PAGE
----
The aim of this study was to investigate if future thinking would change following two forms of Internet-delivered cognitive behavior therapy (ICBT) for major depression. A second aim was to study the association between pre-post changes in future thinking and pre-post changes in depressive symptoms. Effects of psychological treatments are most often tested with self-report inventories and seldom with tests of cognitive function. We included data from 47 persons diagnosed with major depression who received either e-mail therapy or guided self-help during 8 weeks. Participants completed a future thinking task (FTT), in which they were asked to generate positive and negative events that they thought were going to happen in the future and rated the events in terms of emotion and likelihood. The FTT was completed before and after treatment. Data on depressive symptoms were also collected. FTT index scores for negative events were reduced after treatment. There was no increase for the positive events. Change scores for the FTT negative events and depression symptoms were significantly correlated. We conclude that ICBT may lead to decreased negative future thinking and that changes in depression symptoms correlate to some extent with reductions in negative future thinking.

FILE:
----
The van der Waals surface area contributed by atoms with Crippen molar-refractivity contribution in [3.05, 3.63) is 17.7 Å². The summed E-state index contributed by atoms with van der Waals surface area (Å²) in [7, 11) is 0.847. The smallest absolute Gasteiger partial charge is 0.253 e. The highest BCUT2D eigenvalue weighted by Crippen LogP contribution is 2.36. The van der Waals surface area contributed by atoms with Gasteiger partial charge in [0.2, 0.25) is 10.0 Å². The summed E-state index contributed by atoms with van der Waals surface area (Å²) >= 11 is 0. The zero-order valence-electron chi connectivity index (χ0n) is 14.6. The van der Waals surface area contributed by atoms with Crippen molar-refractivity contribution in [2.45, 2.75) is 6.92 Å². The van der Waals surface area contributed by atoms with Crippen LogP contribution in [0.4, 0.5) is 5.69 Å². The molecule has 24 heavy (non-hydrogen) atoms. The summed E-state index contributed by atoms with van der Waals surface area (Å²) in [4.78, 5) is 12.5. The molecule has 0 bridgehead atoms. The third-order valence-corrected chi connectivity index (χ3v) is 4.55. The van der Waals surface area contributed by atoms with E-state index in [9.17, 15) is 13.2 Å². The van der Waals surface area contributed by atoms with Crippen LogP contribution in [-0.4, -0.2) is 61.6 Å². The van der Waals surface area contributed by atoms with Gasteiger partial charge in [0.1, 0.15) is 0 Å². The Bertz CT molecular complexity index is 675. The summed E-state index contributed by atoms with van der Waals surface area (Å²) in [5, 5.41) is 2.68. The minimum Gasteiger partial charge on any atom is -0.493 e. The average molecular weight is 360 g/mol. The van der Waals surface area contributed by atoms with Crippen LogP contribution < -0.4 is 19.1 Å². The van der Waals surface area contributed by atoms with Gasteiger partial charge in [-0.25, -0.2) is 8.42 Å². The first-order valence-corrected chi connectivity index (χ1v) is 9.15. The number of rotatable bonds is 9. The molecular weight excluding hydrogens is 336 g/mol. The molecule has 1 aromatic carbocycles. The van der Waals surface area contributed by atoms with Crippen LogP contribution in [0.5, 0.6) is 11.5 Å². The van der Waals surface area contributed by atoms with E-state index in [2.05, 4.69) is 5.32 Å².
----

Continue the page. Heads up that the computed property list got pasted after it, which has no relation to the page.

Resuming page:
|Journal||Cognitive Therapy and Research|
|Publication status||Published - 2013|
Subject classification (UKÄ)
- Future thinking task
- Internet treatment
- Major depression